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Tips for Reverse-Seared Prime Rib Success

Reverse-searing has flooded the blogosphere recently. So you might be surprised to learn that it's been around since 2001 when one Christopher Finney, member of the competition cooking team Iron Pig BBQ, claims to have invented it
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In 2013 I wrote, "Spit-roasting is my hands-down favorite method for cooking prime rib. Thanks to the slow, gentle rotation, the meat cooks evenly and bastes in its own melting fat."

Today, I'd like to reverse myself--reverse being the key word. This year I'm using the "reverse sear" method.

Reverse-searing has flooded the blogosphere recently. So you might be surprised to learn that it's been around since 2001 when one Christopher Finney, member of the competition cooking team Iron Pig BBQ, claims to have invented reverse searing.

In a nutshell, you smoke or indirect grill thick cuts of beef and other meats to within a few degrees of your ultimate desired internal temperature, rest them, then sear at high heat. The result is meat that is uniformly pink across its diameter--cooked to temperature--with a beautifully crusted exterior. (Traditionally, meat is seared, then roasted, a technique that yields a "bulls-eye" effect, where a blood-red center is surrounded by concentric rings of pink, then grey, then brown meat.) This method works for all sizes of prime rib, from a modest 2-bone piece that will feed four, to a massive 7-bone piece that will feed up to 20.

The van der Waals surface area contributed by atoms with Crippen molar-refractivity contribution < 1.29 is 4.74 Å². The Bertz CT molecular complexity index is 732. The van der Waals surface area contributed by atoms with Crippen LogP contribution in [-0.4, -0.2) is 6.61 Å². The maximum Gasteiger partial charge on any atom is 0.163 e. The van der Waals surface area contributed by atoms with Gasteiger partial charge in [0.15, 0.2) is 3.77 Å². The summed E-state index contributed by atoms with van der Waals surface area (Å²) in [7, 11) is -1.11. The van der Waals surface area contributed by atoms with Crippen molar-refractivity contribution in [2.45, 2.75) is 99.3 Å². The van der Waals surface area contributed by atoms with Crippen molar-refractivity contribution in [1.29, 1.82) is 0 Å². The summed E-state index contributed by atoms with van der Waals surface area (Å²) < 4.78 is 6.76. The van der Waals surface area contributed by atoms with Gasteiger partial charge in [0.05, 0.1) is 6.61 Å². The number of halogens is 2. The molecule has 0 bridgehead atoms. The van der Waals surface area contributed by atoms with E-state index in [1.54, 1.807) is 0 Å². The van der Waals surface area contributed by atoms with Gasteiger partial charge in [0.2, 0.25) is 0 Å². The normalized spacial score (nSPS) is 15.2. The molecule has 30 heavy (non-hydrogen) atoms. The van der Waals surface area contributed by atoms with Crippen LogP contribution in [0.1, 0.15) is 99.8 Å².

Here are some simple tips for prime rib success:

  • Generously--and I mean generously--season the meat with coarse salt (kosher or sea) and freshly ground black pepper on all sides at least an hour before cooking or even the night before. I personally like to rub the roast first with extra virgin olive oil, minced garlic, and chopped fresh rosemary. Let the meat rest, uncovered in the refrigerator, on a wire rack set over a rimmed baking sheet.

  • Roast the meat until the internal temperature is 5 to 10 degrees below your desired finished temperature. For me, that's 120 degrees. (Temperatures in well-marbled meats should be high enough to melt the intramuscular fat.) This could take up to 4 hours.
  • Remove the meat from the grill or smoker, loosely tent with foil, and let rest for 15 minutes before searing the outside of the prime rib directly on the grill grate over high heat.
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    Steven Raichlen is the author of the Barbecue! Bible cookbook series and the host of Project Smoke on public television. His web site is BarbecueBible.com.